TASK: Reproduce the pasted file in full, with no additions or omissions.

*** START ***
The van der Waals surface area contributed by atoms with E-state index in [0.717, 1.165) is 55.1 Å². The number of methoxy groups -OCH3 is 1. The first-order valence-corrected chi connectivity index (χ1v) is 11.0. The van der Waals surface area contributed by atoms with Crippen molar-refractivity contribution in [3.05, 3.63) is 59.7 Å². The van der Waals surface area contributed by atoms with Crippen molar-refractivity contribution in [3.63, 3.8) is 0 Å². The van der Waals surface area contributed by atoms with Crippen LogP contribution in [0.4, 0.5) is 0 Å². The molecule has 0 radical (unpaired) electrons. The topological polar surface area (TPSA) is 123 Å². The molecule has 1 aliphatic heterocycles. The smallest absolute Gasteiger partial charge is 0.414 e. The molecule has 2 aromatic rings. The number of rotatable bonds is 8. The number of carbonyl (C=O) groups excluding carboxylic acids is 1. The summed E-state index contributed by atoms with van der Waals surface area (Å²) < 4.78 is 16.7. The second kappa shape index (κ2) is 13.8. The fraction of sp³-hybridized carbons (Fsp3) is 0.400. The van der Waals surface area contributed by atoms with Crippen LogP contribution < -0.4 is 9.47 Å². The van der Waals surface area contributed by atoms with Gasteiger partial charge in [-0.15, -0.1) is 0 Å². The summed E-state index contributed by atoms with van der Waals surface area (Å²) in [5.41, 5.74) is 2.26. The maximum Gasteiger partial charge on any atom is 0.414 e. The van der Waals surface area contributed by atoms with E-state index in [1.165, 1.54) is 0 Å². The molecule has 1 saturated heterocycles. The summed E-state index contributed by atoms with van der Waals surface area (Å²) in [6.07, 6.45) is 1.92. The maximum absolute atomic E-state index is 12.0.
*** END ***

The van der Waals surface area contributed by atoms with E-state index in [0.717, 1.165) is 55.1 Å². The number of methoxy groups -OCH3 is 1. The first-order valence-corrected chi connectivity index (χ1v) is 11.0. The van der Waals surface area contributed by atoms with Crippen molar-refractivity contribution in [3.05, 3.63) is 59.7 Å². The van der Waals surface area contributed by atoms with Crippen molar-refractivity contribution in [3.63, 3.8) is 0 Å². The van der Waals surface area contributed by atoms with Crippen LogP contribution in [0.4, 0.5) is 0 Å². The molecule has 0 radical (unpaired) electrons. The topological polar surface area (TPSA) is 123 Å². The molecule has 1 aliphatic heterocycles. The smallest absolute Gasteiger partial charge is 0.414 e. The molecule has 2 aromatic rings. The number of rotatable bonds is 8. The number of carbonyl (C=O) groups excluding carboxylic acids is 1. The summed E-state index contributed by atoms with van der Waals surface area (Å²) < 4.78 is 16.7. The second kappa shape index (κ2) is 13.8. The fraction of sp³-hybridized carbons (Fsp3) is 0.400. The van der Waals surface area contributed by atoms with Crippen LogP contribution < -0.4 is 9.47 Å². The van der Waals surface area contributed by atoms with Gasteiger partial charge in [-0.15, -0.1) is 0 Å². The summed E-state index contributed by atoms with van der Waals surface area (Å²) in [5.41, 5.74) is 2.26. The maximum Gasteiger partial charge on any atom is 0.414 e. The van der Waals surface area contributed by atoms with E-state index in [1.165, 1.54) is 0 Å². The molecule has 1 saturated heterocycles. The summed E-state index contributed by atoms with van der Waals surface area (Å²) in [6.07, 6.45) is 1.92. The maximum absolute atomic E-state index is 12.0.